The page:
Surprisingly, these new compounds exhibit considerably superior catalytic activity to the compounds already described, even if their amine content, which can normally be regarded as a measure of the activating effect, is considerably reduced.

This superiority manifests itself not only in the preliminary step but also, for example, during the foaming which is carried out during the actual process, as will be indicated in detail in the examples. It is found that these catalysts become much more evenly distributed in the polyisocyanate which is to be polymerised, and owing to this better distribution, may load to a more uniform and more rapid polymerisation reaction taking place. This effect can be achieved especially in the case of phenols which contain a very long aliphatic radical, for example an isooctyl, isononyl or isodedecyl group, or if a cycloaliphatic or araliphatic substituent is present, e.g. a cyclohexyl, benzyl or 2-phenyl-propyl-(2) group. In many cases the o-substituted types are superior to the corresponding p-compounds, obviously due to the blocking effect on the o-dimethylaminophenyl group which is more highly hydrophilic and less compatible with the isocyanate group.

It is therefore an object of this invention to provide a process for the production of synthetic resins. Another object of this invention is to provide a process for the production of synthetic resins which contain isocyanurate groups. A further object of this invention is to provide foams which contain isocyanurate groups. The foregoing objects and others which will become apparent from the following description are accomplished in accordance with the invention generally speaking by providing a process for the preparation of synthetic resins which contain isocyanurate groups which comprises polymerisation of compounds which contain more than one isocyanate group in the molecule, in the presence of Mannich base catalysts which are obtained by reaction between dimethylamine, formaldehyde and phenols which contain in the molecule at least one organic substituent which has at least 6 carbon atoms, optionally in the presence of less than equivalent quantities of compounds which contain active hydrogen atoms and the usual auxiliary agents.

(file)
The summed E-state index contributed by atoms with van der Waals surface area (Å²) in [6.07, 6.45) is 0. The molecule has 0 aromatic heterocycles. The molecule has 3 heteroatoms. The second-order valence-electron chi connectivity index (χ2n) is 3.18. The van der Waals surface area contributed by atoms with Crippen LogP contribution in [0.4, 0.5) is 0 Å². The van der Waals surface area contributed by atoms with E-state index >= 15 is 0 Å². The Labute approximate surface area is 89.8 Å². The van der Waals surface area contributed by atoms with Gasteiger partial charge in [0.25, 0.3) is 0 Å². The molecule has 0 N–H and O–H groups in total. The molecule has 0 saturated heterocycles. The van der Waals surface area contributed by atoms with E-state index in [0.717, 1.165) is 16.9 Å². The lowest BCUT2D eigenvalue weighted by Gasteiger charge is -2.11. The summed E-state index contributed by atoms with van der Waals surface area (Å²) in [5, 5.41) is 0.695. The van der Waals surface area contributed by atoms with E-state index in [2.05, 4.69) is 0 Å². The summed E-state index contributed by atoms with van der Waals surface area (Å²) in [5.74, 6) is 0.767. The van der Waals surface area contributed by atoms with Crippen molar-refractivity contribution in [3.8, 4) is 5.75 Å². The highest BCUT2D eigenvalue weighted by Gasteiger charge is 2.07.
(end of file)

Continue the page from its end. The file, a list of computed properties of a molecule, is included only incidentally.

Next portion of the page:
An especial embodiment of this process comprises the use of blowing agents by which the synthetic resins are obtained as foams.

As starting material according to the invention any suitable aliphatic, cycloaliphatic, araliphatic and aromatic polyisocyanate can be used. Preferably diisocyanates, triisocyanates and tetraisocyanates are employed and of these polyisocyanates the aromatic polyisocyanates are preferred. Examples of the suitable polyisocyanates are the following: alkylene diisocyanates such as tetraand hexa methylene diisocyanate; arylene diisocyanates and their alkylation products such as phenylene diisocyanates, naphthylene diisocyanates, diphenylmethane diisocyanates,

toluylene diisocyanates, diand tri-isopropylbenzene diisocyanates and triphenylmethane triisocyanates; triesters of p-isocyanatOphenyl-thiophosphoric acid; triesters of pisocyanatophenyl-phosphoric acid; aralkyl diisocyanates such as l-(isocyanatophenyl)-ethyl isocyanate and xylene diisocyanates, as well as polyisocyanate which may be substituted by a great variety of different substituents such as alkoxy groups, nitro groups and chlorine or bromine atoms; furthermore, polyisocyanates which have been modified with less than equivalent quantities of polyhydroxy compounds such as trimethylolpropane, hexanetriol,

glycerol or butanediol may be used. The polyisocyanates which can be prepared according to Belgian patent speci fication 714,850 may also be used in the present invention. A polyisocyanate which is particularly suitable is that which can be prepared by aniline formaldehyde condensation followed by phosgenation. Further examples of suitable polyisocyanates are those polyisocyanates which are masked with phenols, oximes or bisulphite, as well as acetal-modified isocyanates, polymerised isocyanates containing isocyranurate rings, and high molecular weight polyisocyanates which can be prepared by reacting monomeric polyisocyanates with high molecular weight compounds which contain reactive hydrogen atoms, preferably high molecular weight polyhydroxyl compounds, polycarboxyl compounds and polyamino compounds. Mixtures of different isocyanates may, of course, also be used, in which case monoisocyanates such as phenyl isocyanate or naphthylisocyanate may also be included.